by: Jonathan Benson
The federal government has granted its approval for a new unmanned pesticide drone that reports indicate will soon start dumping chemical herbicides and other crop-related substances from the sky.
The helicopters, designed by Yamaha Corp. U.S.A., have an empty weight of only 141 pounds, according to a Federal Aviation Administration document,[PDF] and they don’t require a human pilot. Multinational corporations like Monsanto can just load them up with Roundup and send them on their way.
“Yamaha unmanned helicopters are designed for a wide range of industrial and research applications,” reads an official brochure for the new technology,[PDF] which lists “precision agriculture,” “spraying” and “seeding” as potential uses.
“Your eye in the sky offers cost effective, accurate and efficient spraying with zero soil compaction,” it adds.
Here you can see the “RMAX” unmanned helicopter in action as it shoots chemicals down on crops:
Unmanned drones for use in chemical agriculture represent largest civilian drones ever approved by FAA
Federal regulators were initially hesitant to approve the, drone but they eventually caved, granting a Section 333 exemption to the civilian drone on May 1. Steve Markofski, a spokesman for Yamaha Corp. U.S.A., told the Associated Press this in response:
“I certainly understand their cautious approach. It’s a daunting task given our airspace is complicated.”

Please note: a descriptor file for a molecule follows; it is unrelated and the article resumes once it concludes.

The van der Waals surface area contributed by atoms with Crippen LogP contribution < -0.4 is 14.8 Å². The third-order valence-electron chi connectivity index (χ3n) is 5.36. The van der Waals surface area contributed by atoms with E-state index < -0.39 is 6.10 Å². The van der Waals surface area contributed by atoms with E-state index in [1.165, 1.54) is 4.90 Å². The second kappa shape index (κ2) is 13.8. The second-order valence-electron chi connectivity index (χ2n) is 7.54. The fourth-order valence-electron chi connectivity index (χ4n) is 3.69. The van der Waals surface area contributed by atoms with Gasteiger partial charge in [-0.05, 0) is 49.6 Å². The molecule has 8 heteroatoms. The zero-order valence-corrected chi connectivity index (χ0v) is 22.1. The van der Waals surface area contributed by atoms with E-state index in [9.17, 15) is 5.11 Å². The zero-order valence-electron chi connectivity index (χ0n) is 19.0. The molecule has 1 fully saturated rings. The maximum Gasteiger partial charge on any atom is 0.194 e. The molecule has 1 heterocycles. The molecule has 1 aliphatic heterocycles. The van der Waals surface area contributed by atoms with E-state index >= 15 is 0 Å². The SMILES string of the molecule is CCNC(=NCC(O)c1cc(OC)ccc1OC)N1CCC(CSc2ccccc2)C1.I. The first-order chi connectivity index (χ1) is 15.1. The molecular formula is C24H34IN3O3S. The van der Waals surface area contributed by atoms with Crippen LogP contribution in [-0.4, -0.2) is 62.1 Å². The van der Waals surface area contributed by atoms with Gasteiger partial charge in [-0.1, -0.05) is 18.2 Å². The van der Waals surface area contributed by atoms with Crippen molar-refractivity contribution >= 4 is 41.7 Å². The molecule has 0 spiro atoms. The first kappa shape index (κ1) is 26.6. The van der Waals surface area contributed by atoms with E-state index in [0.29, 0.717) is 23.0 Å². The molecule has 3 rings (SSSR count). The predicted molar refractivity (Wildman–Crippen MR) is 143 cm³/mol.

Prior to this approval, the Federal Aviation Administration (FAA) had only issued exemptions for much smaller drones weighing less than 55 pounds. In this case, the RMAX will be allowed to operate with a maximum payload of 218 pounds.
Besides having the capacity to water, fertilize and spray pesticides on crops, the RMAX can also be equipped with special sensors capable of detecting individual crop needs, such as which crops need more irrigation.
“[T]he RMAX UAS [unmanned aerial system] has been in operation since 1997 and logged more than two million flight hours,” stated the FAA in conjunction with its approval. “There are approximately 2,600 RMAX UAS in use worldwide.”
Dousing biotech crops in glyphosate poison will be easier than ever with unmanned drones
What this means is that chemical companies like Monsanto will have an easier time than ever ensuring that their poisons reach the crop fields of America. Drowning Roundup Ready soybean and corn crops in glyphosate will soon be as simple as the flick of a light switch — and a real-live pilot won’t even need to be present.
It’s a dream come true for the biotech mafia, at least when the project eventually goes live. Farmers wishing to use this ominous drone technology will still need to obtain agricultural aircraft operator certificate approval from the FAA, which has yet to take place.
Here’s another image of Yamaha’s RMAX chemical drone in action:
“A vehicle like this gives you a way to get in and get out and get that treatment done,” stated Ken Giles, a professor biological and agricultural engineering at the University of California, Davis, who predicts that the RMAX drone will work best for precision spraying on California vineyards.
“Precision agriculture,” a.k.a. automated chemical applications, will make up 80% of UAS market
Though Yamaha claims that UAS technology has a wide range of possible applications, a report by the Association for Unmanned Vehicle Systems International (AUVSI) found that so-called “precision agriculture” will make up about 80% of the domestic UAS market.
“Yamaha’s exemption represents the first time the [FAA] has approved a UAS for crop-spraying and it is also the largest platform granted permission to operate in the US,” added Brian Wynne, president and CEO of AUVSI.
The following image provides a visual comparison of the size of RMAX drone:
Sources for this article include: